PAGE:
A quick check of the West Yellowstone weather report is showing that we are in for some great fall conditions, but also a fair bit of wind over the next few days. Casting in the wind requires adjustments to technique, and Spey casting is no different. If you don’t set up your Spey cast correctly in the wind, there is a great change that you are going to hook yourself. So, this week’s Spey tip is about proper anchor placement and cast selection for Spey fishing on windy days.
What it all boils down to is this. Your anchor, and subsequently the D-loop you form to make your Spey cast, MUST BE ON YOUR DOWN WIND SIDE.
There are four situations you will need to be ready for to deal with wind. Take note that “river right” and “river left” are determined as if you are at midstream and looking downstream.
The four situations, and the safe/appropriate casts are as follows:
Fishing from river right, wind blowing from downstream.
Your anchor and D-loop must be on your upstream side
Appropriate sustained anchor casts include the Snap-T with left hand on top, or the Back/Cackhanded Snap-T with right hand on top.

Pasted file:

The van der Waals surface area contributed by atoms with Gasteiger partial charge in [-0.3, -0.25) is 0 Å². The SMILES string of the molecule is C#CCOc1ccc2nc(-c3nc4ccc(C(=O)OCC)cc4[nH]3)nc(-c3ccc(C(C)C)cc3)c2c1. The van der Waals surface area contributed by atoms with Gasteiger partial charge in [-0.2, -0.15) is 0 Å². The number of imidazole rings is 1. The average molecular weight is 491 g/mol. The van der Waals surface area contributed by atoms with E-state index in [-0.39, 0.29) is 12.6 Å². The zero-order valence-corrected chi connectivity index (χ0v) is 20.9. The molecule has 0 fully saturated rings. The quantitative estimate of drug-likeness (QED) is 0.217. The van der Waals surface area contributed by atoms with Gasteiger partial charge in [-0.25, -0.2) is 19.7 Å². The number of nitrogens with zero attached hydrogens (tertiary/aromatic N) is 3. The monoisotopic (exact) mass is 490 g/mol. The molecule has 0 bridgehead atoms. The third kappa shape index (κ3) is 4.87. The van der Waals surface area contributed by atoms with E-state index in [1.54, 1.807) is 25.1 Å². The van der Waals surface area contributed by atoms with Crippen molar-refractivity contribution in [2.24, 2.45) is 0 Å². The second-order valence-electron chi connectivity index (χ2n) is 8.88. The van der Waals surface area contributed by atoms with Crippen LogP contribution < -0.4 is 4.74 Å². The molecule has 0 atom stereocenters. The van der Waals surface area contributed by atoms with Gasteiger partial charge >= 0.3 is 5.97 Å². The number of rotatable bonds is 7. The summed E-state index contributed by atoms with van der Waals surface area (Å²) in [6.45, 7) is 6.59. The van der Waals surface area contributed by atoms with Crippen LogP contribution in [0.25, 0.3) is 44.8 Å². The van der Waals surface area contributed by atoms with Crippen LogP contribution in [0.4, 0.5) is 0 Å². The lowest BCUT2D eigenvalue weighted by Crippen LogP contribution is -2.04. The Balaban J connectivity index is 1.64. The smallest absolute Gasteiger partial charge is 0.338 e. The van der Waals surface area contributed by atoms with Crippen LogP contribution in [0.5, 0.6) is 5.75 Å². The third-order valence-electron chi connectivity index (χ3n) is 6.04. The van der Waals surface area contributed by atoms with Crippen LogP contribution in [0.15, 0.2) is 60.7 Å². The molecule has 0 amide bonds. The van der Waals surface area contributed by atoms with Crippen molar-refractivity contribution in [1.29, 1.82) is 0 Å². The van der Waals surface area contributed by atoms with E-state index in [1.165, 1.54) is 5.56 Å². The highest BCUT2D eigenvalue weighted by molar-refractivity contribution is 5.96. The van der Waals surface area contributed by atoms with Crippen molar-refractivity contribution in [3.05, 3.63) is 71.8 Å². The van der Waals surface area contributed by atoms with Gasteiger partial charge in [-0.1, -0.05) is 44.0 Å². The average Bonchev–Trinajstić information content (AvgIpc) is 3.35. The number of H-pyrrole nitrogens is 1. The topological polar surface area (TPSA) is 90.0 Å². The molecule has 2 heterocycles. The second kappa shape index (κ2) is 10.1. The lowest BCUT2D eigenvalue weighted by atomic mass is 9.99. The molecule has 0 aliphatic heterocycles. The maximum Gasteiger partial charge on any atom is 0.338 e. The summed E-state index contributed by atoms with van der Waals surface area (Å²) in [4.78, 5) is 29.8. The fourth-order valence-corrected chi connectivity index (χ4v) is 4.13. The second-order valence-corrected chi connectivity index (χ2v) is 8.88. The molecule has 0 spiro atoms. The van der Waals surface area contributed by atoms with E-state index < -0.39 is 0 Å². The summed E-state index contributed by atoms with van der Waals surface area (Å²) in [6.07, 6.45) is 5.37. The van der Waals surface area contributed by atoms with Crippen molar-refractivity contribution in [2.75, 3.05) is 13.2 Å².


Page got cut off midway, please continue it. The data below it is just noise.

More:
Appropriate touch-and-go casts include the Single Spey with left hand on top, or the Back/Cackhanded Single Spey with right hand on top.
Fishing from river right, wind blowing from upstream.
Your anchor and D-loop must be on your downstream side
Appropriate sustained anchor casts include the Double Spey with right hand on top, or the Back/Cackhanded Double Spey with left hand on top.
Appropriate touch-and-go casts include the Snake Roll with right hand on top, or the Back/Cackhanded Snake Roll with left hand on top.
Fishing from river left, wind blowing from downstream.
Your anchor and D-loop must be on your upstream side
Appropriate sustained anchor casts include the Snap-T with right hand on top, or the Back/Cackhanded Snap-T with left hand on top.
Appropriate touch-and-go casts include the Single Spey with right hand on top, or the Back/Cackhanded Single Spey with left hand on top.
Fishing from river left, wind blowing from upstream.
Your anchor and D-loop must be on your downstream side
Appropriate sustained anchor casts include the Double Spey with left hand on top, or the Back/Cackhanded Double Spey with right hand on top.
Appropriate touch-and-go casts include the Snake Roll with left hand on top, or the Back/Cackhanded Snake Roll with right hand on top.
The following videos featuring Mr. Simon Gawesworth from RIO Products go over each of the casts in detail. Get out there, be safe, and fish on!